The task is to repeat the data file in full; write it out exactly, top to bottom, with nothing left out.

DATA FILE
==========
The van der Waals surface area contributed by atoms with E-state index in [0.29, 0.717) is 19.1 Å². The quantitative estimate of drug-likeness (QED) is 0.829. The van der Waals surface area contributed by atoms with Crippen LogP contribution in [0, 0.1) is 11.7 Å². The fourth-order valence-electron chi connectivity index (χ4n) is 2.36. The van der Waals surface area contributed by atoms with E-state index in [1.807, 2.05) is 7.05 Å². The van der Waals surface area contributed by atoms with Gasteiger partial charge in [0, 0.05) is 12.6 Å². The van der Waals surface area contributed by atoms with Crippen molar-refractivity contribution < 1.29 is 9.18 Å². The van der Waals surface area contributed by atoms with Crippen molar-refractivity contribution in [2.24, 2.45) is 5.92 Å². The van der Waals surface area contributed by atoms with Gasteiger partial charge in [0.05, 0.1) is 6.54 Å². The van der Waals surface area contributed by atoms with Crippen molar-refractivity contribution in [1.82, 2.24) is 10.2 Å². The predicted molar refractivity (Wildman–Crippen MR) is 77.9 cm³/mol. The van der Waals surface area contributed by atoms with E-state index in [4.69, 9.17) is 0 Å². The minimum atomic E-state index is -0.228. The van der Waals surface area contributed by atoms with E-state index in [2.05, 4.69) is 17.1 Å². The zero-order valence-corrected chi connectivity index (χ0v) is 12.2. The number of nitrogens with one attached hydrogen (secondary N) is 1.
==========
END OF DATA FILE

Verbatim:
The van der Waals surface area contributed by atoms with E-state index in [0.29, 0.717) is 19.1 Å². The quantitative estimate of drug-likeness (QED) is 0.829. The van der Waals surface area contributed by atoms with Crippen LogP contribution in [0, 0.1) is 11.7 Å². The fourth-order valence-electron chi connectivity index (χ4n) is 2.36. The van der Waals surface area contributed by atoms with E-state index in [1.807, 2.05) is 7.05 Å². The van der Waals surface area contributed by atoms with Gasteiger partial charge in [0, 0.05) is 12.6 Å². The van der Waals surface area contributed by atoms with Crippen molar-refractivity contribution < 1.29 is 9.18 Å². The van der Waals surface area contributed by atoms with Crippen molar-refractivity contribution in [2.24, 2.45) is 5.92 Å². The van der Waals surface area contributed by atoms with Gasteiger partial charge in [0.05, 0.1) is 6.54 Å². The van der Waals surface area contributed by atoms with Crippen molar-refractivity contribution in [1.82, 2.24) is 10.2 Å². The predicted molar refractivity (Wildman–Crippen MR) is 77.9 cm³/mol. The van der Waals surface area contributed by atoms with E-state index in [4.69, 9.17) is 0 Å². The minimum atomic E-state index is -0.228. The van der Waals surface area contributed by atoms with E-state index in [2.05, 4.69) is 17.1 Å². The zero-order valence-corrected chi connectivity index (χ0v) is 12.2. The number of nitrogens with one attached hydrogen (secondary N) is 1.